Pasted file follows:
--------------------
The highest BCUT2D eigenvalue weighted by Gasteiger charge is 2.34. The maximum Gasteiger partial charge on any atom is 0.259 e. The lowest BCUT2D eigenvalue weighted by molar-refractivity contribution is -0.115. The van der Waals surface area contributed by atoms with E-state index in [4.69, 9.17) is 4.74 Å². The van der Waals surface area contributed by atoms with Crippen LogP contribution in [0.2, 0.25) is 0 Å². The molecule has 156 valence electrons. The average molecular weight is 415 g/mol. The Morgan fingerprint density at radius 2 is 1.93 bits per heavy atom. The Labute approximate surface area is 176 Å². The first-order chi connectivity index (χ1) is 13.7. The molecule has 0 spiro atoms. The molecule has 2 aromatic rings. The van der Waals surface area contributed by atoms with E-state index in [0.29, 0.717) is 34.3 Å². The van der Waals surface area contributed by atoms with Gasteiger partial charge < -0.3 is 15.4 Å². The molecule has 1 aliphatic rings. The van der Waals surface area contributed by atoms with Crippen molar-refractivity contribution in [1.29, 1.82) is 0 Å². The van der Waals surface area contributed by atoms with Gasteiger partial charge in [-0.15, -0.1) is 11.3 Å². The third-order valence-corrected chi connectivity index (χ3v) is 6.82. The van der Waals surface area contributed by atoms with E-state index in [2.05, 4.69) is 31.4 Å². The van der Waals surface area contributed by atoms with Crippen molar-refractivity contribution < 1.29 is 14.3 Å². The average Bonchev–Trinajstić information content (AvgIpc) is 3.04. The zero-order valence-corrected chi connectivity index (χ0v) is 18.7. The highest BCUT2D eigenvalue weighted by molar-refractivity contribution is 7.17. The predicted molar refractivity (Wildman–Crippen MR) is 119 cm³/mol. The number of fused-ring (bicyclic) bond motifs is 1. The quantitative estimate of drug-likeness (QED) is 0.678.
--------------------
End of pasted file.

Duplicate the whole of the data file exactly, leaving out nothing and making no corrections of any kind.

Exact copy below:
The highest BCUT2D eigenvalue weighted by Gasteiger charge is 2.34. The maximum Gasteiger partial charge on any atom is 0.259 e. The lowest BCUT2D eigenvalue weighted by molar-refractivity contribution is -0.115. The van der Waals surface area contributed by atoms with E-state index in [4.69, 9.17) is 4.74 Å². The van der Waals surface area contributed by atoms with Crippen LogP contribution in [0.2, 0.25) is 0 Å². The molecule has 156 valence electrons. The average molecular weight is 415 g/mol. The Morgan fingerprint density at radius 2 is 1.93 bits per heavy atom. The Labute approximate surface area is 176 Å². The first-order chi connectivity index (χ1) is 13.7. The molecule has 0 spiro atoms. The molecule has 2 aromatic rings. The van der Waals surface area contributed by atoms with E-state index in [0.29, 0.717) is 34.3 Å². The van der Waals surface area contributed by atoms with Gasteiger partial charge < -0.3 is 15.4 Å². The molecule has 1 aliphatic rings. The van der Waals surface area contributed by atoms with Crippen molar-refractivity contribution in [1.29, 1.82) is 0 Å². The van der Waals surface area contributed by atoms with Gasteiger partial charge in [-0.15, -0.1) is 11.3 Å². The third-order valence-corrected chi connectivity index (χ3v) is 6.82. The van der Waals surface area contributed by atoms with E-state index in [2.05, 4.69) is 31.4 Å². The van der Waals surface area contributed by atoms with Crippen molar-refractivity contribution < 1.29 is 14.3 Å². The average Bonchev–Trinajstić information content (AvgIpc) is 3.04. The zero-order valence-corrected chi connectivity index (χ0v) is 18.7. The highest BCUT2D eigenvalue weighted by molar-refractivity contribution is 7.17. The predicted molar refractivity (Wildman–Crippen MR) is 119 cm³/mol. The number of fused-ring (bicyclic) bond motifs is 1. The quantitative estimate of drug-likeness (QED) is 0.678.